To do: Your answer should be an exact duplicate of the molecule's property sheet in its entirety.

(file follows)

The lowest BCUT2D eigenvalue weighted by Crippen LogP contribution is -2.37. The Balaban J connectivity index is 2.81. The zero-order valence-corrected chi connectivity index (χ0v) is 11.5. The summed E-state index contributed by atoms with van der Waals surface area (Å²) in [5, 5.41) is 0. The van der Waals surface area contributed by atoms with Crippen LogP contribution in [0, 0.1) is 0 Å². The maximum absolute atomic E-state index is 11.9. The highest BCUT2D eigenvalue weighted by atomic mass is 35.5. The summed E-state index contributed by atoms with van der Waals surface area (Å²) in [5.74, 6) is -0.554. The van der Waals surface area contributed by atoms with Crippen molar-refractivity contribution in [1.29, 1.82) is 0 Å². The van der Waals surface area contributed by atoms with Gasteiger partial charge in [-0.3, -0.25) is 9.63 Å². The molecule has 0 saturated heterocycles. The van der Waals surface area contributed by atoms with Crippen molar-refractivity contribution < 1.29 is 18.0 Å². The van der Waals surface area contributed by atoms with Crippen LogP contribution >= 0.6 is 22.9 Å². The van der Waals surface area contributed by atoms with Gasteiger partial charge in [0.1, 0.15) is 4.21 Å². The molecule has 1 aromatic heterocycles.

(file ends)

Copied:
The lowest BCUT2D eigenvalue weighted by Crippen LogP contribution is -2.37. The Balaban J connectivity index is 2.81. The zero-order valence-corrected chi connectivity index (χ0v) is 11.5. The summed E-state index contributed by atoms with van der Waals surface area (Å²) in [5, 5.41) is 0. The van der Waals surface area contributed by atoms with Crippen LogP contribution in [0, 0.1) is 0 Å². The maximum absolute atomic E-state index is 11.9. The highest BCUT2D eigenvalue weighted by atomic mass is 35.5. The summed E-state index contributed by atoms with van der Waals surface area (Å²) in [5.74, 6) is -0.554. The van der Waals surface area contributed by atoms with Crippen molar-refractivity contribution in [1.29, 1.82) is 0 Å². The van der Waals surface area contributed by atoms with Gasteiger partial charge in [-0.3, -0.25) is 9.63 Å². The molecule has 0 saturated heterocycles. The van der Waals surface area contributed by atoms with Crippen molar-refractivity contribution < 1.29 is 18.0 Å². The van der Waals surface area contributed by atoms with Crippen LogP contribution >= 0.6 is 22.9 Å². The van der Waals surface area contributed by atoms with Gasteiger partial charge in [0.1, 0.15) is 4.21 Å². The molecule has 1 aromatic heterocycles.